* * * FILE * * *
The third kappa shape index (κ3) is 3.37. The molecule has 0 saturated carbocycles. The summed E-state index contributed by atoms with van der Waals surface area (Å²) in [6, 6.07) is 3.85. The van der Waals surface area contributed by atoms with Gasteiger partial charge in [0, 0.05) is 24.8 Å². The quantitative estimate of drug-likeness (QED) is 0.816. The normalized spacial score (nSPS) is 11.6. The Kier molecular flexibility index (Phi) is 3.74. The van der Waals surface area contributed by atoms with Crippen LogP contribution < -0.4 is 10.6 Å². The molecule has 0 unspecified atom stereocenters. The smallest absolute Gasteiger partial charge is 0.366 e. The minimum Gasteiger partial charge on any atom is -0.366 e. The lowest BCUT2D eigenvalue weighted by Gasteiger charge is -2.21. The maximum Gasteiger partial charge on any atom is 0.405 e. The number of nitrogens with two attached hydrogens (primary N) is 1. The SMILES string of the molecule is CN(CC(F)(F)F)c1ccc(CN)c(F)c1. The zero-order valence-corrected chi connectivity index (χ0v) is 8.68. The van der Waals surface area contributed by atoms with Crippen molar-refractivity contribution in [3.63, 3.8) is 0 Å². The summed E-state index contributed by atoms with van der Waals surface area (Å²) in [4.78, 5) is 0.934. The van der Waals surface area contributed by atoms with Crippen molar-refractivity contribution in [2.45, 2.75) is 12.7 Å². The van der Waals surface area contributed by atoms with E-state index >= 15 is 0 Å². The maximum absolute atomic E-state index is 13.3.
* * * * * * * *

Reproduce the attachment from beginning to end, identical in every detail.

The third kappa shape index (κ3) is 3.37. The molecule has 0 saturated carbocycles. The summed E-state index contributed by atoms with van der Waals surface area (Å²) in [6, 6.07) is 3.85. The van der Waals surface area contributed by atoms with Gasteiger partial charge in [0, 0.05) is 24.8 Å². The quantitative estimate of drug-likeness (QED) is 0.816. The normalized spacial score (nSPS) is 11.6. The Kier molecular flexibility index (Phi) is 3.74. The van der Waals surface area contributed by atoms with Crippen LogP contribution < -0.4 is 10.6 Å². The molecule has 0 unspecified atom stereocenters. The smallest absolute Gasteiger partial charge is 0.366 e. The minimum Gasteiger partial charge on any atom is -0.366 e. The lowest BCUT2D eigenvalue weighted by Gasteiger charge is -2.21. The maximum Gasteiger partial charge on any atom is 0.405 e. The number of nitrogens with two attached hydrogens (primary N) is 1. The SMILES string of the molecule is CN(CC(F)(F)F)c1ccc(CN)c(F)c1. The zero-order valence-corrected chi connectivity index (χ0v) is 8.68. The van der Waals surface area contributed by atoms with Crippen molar-refractivity contribution in [3.63, 3.8) is 0 Å². The summed E-state index contributed by atoms with van der Waals surface area (Å²) in [4.78, 5) is 0.934. The van der Waals surface area contributed by atoms with Crippen molar-refractivity contribution in [2.45, 2.75) is 12.7 Å². The van der Waals surface area contributed by atoms with E-state index >= 15 is 0 Å². The maximum absolute atomic E-state index is 13.3.